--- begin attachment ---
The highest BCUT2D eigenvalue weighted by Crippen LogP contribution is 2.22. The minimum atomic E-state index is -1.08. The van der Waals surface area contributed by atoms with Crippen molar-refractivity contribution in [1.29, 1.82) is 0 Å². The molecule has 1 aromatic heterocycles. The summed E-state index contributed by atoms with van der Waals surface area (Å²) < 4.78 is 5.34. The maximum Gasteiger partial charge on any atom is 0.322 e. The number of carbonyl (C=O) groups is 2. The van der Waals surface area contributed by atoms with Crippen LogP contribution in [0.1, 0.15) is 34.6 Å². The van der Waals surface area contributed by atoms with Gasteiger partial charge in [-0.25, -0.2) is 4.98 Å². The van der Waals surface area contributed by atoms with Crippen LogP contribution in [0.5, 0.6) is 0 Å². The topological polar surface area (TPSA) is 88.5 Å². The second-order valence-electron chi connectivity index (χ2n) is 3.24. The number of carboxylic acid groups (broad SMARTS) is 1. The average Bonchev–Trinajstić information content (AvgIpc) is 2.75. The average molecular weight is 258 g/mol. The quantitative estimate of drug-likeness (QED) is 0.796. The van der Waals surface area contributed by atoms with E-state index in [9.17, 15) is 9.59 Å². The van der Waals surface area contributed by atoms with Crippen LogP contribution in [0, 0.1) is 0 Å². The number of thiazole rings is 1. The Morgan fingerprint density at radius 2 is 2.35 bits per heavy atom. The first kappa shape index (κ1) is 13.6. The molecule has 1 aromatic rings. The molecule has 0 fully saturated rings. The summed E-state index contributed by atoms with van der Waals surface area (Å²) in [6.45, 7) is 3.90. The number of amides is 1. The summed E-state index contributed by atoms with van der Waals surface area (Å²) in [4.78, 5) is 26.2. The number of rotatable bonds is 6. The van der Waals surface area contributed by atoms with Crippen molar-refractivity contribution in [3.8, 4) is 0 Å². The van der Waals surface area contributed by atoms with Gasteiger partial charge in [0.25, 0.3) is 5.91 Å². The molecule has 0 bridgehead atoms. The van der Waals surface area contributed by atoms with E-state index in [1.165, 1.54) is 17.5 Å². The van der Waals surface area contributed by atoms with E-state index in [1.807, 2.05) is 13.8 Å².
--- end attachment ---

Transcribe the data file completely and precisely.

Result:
The highest BCUT2D eigenvalue weighted by Crippen LogP contribution is 2.22. The minimum atomic E-state index is -1.08. The van der Waals surface area contributed by atoms with Crippen molar-refractivity contribution in [1.29, 1.82) is 0 Å². The molecule has 1 aromatic heterocycles. The summed E-state index contributed by atoms with van der Waals surface area (Å²) < 4.78 is 5.34. The maximum Gasteiger partial charge on any atom is 0.322 e. The number of carbonyl (C=O) groups is 2. The van der Waals surface area contributed by atoms with Crippen LogP contribution in [0.1, 0.15) is 34.6 Å². The van der Waals surface area contributed by atoms with Gasteiger partial charge in [-0.25, -0.2) is 4.98 Å². The van der Waals surface area contributed by atoms with Crippen LogP contribution in [0.5, 0.6) is 0 Å². The topological polar surface area (TPSA) is 88.5 Å². The second-order valence-electron chi connectivity index (χ2n) is 3.24. The number of carboxylic acid groups (broad SMARTS) is 1. The average Bonchev–Trinajstić information content (AvgIpc) is 2.75. The average molecular weight is 258 g/mol. The quantitative estimate of drug-likeness (QED) is 0.796. The van der Waals surface area contributed by atoms with E-state index in [9.17, 15) is 9.59 Å². The van der Waals surface area contributed by atoms with Crippen LogP contribution in [0, 0.1) is 0 Å². The number of thiazole rings is 1. The Morgan fingerprint density at radius 2 is 2.35 bits per heavy atom. The first kappa shape index (κ1) is 13.6. The molecule has 1 aromatic rings. The molecule has 0 fully saturated rings. The summed E-state index contributed by atoms with van der Waals surface area (Å²) in [6.45, 7) is 3.90. The number of amides is 1. The summed E-state index contributed by atoms with van der Waals surface area (Å²) in [4.78, 5) is 26.2. The number of rotatable bonds is 6. The van der Waals surface area contributed by atoms with Crippen molar-refractivity contribution in [3.8, 4) is 0 Å². The van der Waals surface area contributed by atoms with Gasteiger partial charge in [0.25, 0.3) is 5.91 Å². The molecule has 0 bridgehead atoms. The van der Waals surface area contributed by atoms with E-state index in [1.165, 1.54) is 17.5 Å². The van der Waals surface area contributed by atoms with E-state index in [1.807, 2.05) is 13.8 Å².